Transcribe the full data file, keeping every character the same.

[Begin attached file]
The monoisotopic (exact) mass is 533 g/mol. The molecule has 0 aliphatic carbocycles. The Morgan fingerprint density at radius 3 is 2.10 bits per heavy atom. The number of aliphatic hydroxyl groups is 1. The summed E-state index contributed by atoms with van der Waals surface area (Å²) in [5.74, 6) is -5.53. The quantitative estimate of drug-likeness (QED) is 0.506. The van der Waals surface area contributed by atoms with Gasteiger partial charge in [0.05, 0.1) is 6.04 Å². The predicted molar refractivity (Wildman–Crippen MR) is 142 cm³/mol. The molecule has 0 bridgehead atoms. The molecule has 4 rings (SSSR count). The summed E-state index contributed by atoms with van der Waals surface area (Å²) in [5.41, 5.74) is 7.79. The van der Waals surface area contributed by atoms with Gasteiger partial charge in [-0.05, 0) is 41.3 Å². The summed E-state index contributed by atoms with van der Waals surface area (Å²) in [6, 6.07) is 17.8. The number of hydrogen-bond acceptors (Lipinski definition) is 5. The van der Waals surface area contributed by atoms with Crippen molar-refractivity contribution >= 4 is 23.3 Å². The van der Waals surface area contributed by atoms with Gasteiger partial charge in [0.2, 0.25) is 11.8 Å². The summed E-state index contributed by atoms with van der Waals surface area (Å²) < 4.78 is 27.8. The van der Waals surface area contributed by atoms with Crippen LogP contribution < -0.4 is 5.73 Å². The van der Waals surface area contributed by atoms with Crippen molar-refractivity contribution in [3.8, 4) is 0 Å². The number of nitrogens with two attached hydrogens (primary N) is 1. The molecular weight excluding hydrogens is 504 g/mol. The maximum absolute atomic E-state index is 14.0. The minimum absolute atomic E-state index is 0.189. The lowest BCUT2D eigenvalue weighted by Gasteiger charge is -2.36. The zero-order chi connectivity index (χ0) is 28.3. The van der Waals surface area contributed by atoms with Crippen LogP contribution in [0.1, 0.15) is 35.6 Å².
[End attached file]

The monoisotopic (exact) mass is 533 g/mol. The molecule has 0 aliphatic carbocycles. The Morgan fingerprint density at radius 3 is 2.10 bits per heavy atom. The number of aliphatic hydroxyl groups is 1. The summed E-state index contributed by atoms with van der Waals surface area (Å²) in [5.74, 6) is -5.53. The quantitative estimate of drug-likeness (QED) is 0.506. The van der Waals surface area contributed by atoms with Gasteiger partial charge in [0.05, 0.1) is 6.04 Å². The predicted molar refractivity (Wildman–Crippen MR) is 142 cm³/mol. The molecule has 0 bridgehead atoms. The molecule has 4 rings (SSSR count). The summed E-state index contributed by atoms with van der Waals surface area (Å²) in [5.41, 5.74) is 7.79. The van der Waals surface area contributed by atoms with Gasteiger partial charge in [-0.05, 0) is 41.3 Å². The summed E-state index contributed by atoms with van der Waals surface area (Å²) in [6, 6.07) is 17.8. The number of hydrogen-bond acceptors (Lipinski definition) is 5. The van der Waals surface area contributed by atoms with Crippen molar-refractivity contribution >= 4 is 23.3 Å². The van der Waals surface area contributed by atoms with Gasteiger partial charge in [0.2, 0.25) is 11.8 Å². The summed E-state index contributed by atoms with van der Waals surface area (Å²) < 4.78 is 27.8. The van der Waals surface area contributed by atoms with Crippen LogP contribution < -0.4 is 5.73 Å². The van der Waals surface area contributed by atoms with Crippen molar-refractivity contribution in [3.8, 4) is 0 Å². The number of nitrogens with two attached hydrogens (primary N) is 1. The molecular weight excluding hydrogens is 504 g/mol. The maximum absolute atomic E-state index is 14.0. The minimum absolute atomic E-state index is 0.189. The lowest BCUT2D eigenvalue weighted by Gasteiger charge is -2.36. The zero-order chi connectivity index (χ0) is 28.3. The van der Waals surface area contributed by atoms with Crippen LogP contribution in [0.1, 0.15) is 35.6 Å².